Water rights: how the source of life could become a source of fatal tension
Photo Credit/Walter J. Pilsak
Nestle is aggressively targeting Pakistan’s water table in order to produce their Pure Life product. By doing so, it has left local citizens to consume unsafe drinking water. The company markets Pure Life water to the elite Pakistani population, and the European and North American markets. Pakistan struggles with water shortages so Nestle’s presence exacerbates the problem of over-pumping groundwater, which is a source of drinking water for most Pakistanis.
Nestle’s corporate interests have far reaching implications that go beyond Pakistan. In 2000, at the World Water Forum, the company actively worked to prevent water being deemed a universal right. Nestle, along with other corporations, won and were able to declare water a need, not a right, and therefore were allowed to commodify it. This was a sobering win in a world where water is growing scare.
To show just how scarce water is, here are some facts: by 2030, half of the world’s population will live in high water-stress areas. Extreme droughts will be five times more potent in 2050 than they are today. Those statistics pertain to scarcity alone: the socio-economic outcomes of water degradation are monumental. This reality will surely cause either governments to cooperate with one another, or tensions to arise, as has occurred between Egypt and Ethiopia.
On September 23, 2013, Peter Schwartzstein of National Geographic published a report highlighting the tensions between Egypt and Ethiopia over Ethiopia’s plan to dam the Blue Nile River in order to build the 1.1 mile long, $4.7 billion Grand Ethiopian Renaissance Dam. It will be the biggest in Africa and is slated for completion in 2017.
Egypt, whose population is to double by 2050, sees the dam as limiting its options for water resources and a violation of water treaties signed in 1929 and 1959. These treaties allocated 87 per cent of the Nile’s water to them and veto power on any potential projects upstream. Ethiopia does not recognize the validity of these treaties as it did not sign them.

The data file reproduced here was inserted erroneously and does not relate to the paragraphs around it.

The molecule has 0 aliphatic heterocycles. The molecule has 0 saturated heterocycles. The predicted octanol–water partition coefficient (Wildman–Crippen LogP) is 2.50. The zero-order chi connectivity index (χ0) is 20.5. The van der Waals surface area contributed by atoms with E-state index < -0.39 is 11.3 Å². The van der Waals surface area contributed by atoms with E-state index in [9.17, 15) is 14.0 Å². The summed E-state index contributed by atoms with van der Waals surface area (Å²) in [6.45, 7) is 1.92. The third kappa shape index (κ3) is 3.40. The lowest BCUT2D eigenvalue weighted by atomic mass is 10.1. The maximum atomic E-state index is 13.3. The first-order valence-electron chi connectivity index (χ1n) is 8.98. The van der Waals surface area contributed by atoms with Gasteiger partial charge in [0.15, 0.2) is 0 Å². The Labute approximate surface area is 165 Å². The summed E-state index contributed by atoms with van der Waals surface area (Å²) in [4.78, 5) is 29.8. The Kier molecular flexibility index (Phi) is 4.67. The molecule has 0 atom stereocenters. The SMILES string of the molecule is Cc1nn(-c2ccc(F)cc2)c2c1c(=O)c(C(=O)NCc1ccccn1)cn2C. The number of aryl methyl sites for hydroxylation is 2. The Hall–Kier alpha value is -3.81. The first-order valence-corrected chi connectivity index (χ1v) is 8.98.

Tensions have escalated to the point that in June 2013, an official in the Nour Party in Egypt proclaimed, “building a dam is tantamount to a declaration of war.” Egypt and Ethiopia’s tensions are just one example of the potential for geo-political clashes that could occur over access to water.
So what should be done to ensure that clean water is accessible to everyone? Water access should be accepted as a universal right. Nestle and other corporations with interest should not be allowed to interfere with this, or commodify water at the expense of local civilians. Engineers should work towards creating more efficient water technology for agriculture and industry.
Governments also will need to play a growing role with one another in negotiating and signing agreements around common shared bodies of water. According to a database collected by researchers at Oregon State University, over the past fifty years there have been 37 disputes over water, 30 of these were between Israel and a neighbour state. Treaties that aid in creating cooperation dwarf disputes that have led to conflict. 157 treaties have been negotiated and agreed to. There has also been 1 228 cooperative events over 507 conflict related events.
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From these statistics, it’s clear that most countries favour working together over using violence in managing and negotiating water access. Cooperation between states will most likely continue to be the most used form of ensuring access to water for their livelihood. Water scarcity may force governments to recognize that access to safe drinking water is a right and not a need as it will impact the wellbeing of their citizens and countries’ potential.